I watched ABC’s 20/20 special report “If I Only Had a Gun” last Friday. I came away from it with a couple of distinct impressions and I’ve been meaning to write a post about them… I’m going to defer to John Lott though, he seems to have come away the same impressions I did.
The first thing that struck me was their experiment to “prove” that armed citizens can’t stop school shooters. Lott writes:
The experiment was set up to make the student fail. It did not resemble a real-world shooting. The same scenario is shown three times, but in each case the student with the gun is seated in the same seat –- the center seat in the front row. The attacker is not only a top-notch shooter –- a firearms expert who teaches firearms tactics and strategy to police -– but also obviously knows precisely where the student with the gun is sitting.
Each time the experiment is run, the attacker first fires two shots at the teacher in the front of the class and then turns his gun directly on the very student with the gun. The attacker wastes no time trying to gun down any of the unarmed students. Thus, very unrealistically, between the very first shot setting the armed student on notice and the shots at the armed student, there is at most 2 seconds. The armed student is allowed virtually no time to react and, unsurprisingly, fails under the same circumstances that would have led even experienced police officers to fare poorly.
But in the real world, a typical shooter is not a top-notch firearms expert and has no clue about whether or not anyone might be armed and, if so, where they are seated. If you have 50 people –- a pretty typical college classroom –- and he is unknown to the attacker, the armed student is given a tremendous advantage. Actually, if the experiment run by “20/20″ seriously demonstrated anything, it highlighted the problem of relying on uniformed police or security guards for safety: the killer instantly knows whom to shoot first.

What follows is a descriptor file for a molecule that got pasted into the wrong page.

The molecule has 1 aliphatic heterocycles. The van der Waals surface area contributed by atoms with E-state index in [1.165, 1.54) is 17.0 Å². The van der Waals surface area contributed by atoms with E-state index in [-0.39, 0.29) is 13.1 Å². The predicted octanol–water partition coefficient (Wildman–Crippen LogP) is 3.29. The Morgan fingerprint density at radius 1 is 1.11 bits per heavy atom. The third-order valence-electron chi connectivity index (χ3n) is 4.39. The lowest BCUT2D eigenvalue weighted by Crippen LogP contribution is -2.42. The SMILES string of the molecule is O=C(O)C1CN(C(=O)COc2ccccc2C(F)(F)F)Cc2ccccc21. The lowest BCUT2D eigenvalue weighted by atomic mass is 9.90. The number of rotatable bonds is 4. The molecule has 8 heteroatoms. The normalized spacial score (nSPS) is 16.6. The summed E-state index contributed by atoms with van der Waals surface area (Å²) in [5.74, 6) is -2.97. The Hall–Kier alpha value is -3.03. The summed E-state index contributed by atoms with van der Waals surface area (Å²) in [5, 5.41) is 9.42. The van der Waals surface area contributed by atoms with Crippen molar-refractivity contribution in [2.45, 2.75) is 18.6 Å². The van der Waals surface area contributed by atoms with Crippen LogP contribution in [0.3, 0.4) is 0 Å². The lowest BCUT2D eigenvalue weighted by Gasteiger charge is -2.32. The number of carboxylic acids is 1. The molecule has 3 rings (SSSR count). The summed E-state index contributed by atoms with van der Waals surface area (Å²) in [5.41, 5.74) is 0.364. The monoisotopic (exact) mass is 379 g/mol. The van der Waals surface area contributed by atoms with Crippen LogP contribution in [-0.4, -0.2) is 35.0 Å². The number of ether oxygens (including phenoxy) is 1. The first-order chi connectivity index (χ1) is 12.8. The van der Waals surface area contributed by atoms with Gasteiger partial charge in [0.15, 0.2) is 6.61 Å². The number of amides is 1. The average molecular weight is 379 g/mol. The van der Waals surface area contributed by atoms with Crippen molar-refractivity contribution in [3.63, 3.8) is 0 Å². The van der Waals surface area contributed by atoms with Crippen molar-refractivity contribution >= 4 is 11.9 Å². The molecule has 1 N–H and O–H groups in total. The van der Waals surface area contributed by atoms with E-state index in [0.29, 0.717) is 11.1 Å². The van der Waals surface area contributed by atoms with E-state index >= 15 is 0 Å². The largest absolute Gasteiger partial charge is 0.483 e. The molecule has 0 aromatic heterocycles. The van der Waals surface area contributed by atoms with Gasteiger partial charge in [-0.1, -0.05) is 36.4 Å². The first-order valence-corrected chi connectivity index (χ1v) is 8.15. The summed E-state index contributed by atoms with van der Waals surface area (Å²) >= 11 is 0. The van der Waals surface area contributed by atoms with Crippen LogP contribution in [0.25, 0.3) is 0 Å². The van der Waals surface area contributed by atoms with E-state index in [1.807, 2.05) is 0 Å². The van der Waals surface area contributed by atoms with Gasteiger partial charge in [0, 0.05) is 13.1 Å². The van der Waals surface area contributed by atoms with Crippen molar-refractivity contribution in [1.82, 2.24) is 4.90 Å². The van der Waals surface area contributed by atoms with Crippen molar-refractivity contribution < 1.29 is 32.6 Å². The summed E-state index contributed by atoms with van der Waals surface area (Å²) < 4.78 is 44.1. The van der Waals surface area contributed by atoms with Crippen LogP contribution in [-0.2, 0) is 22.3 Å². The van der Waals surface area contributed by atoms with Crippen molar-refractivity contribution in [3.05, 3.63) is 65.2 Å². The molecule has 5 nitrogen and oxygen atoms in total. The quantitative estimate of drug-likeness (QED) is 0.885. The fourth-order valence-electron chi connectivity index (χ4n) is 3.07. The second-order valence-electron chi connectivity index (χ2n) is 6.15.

Yet, in the ABC experiment, the purposefully disadvantaged students are not just identified and facing (within less than 2 seconds) an attacker whose gun is already drawn. They are also forced to wear unfamiliar gloves, a helmet, and a holster. This only adds to the difficulties the students face in handling their guns.
Lott is entirely correct as former police officer I’ve had good deal of firearms training and I doubt, given the variables in the 20/20 experiment, I would have fared much better than the students.
The second point is the so called “gun show loop-hole”… The gun show loop-hole is a bit a of fallacy pushed by gun control advocates, In short, if you buy a firearm from a licensed dealer you have to complete the required paperwork and under go a background check regardless where you purchase it. The so called loop-hole arises from private sales… That is sales from one private citizen to another, the laws vary by jurisdiction, in some states no paperwork or background checks are required. For what it’s worth here in Connecticut background checks are required for private sales.
Regardless as Lott notes “… very few criminals get their guns from gun shows: a U.S. Justice Department survey of 18,000 state prison inmates showed that less than one percent (0.7%) of prisoners had obtained their gun from a gun show. Even adding flea markets and gun shows together raises the number to just 1.7 percent.”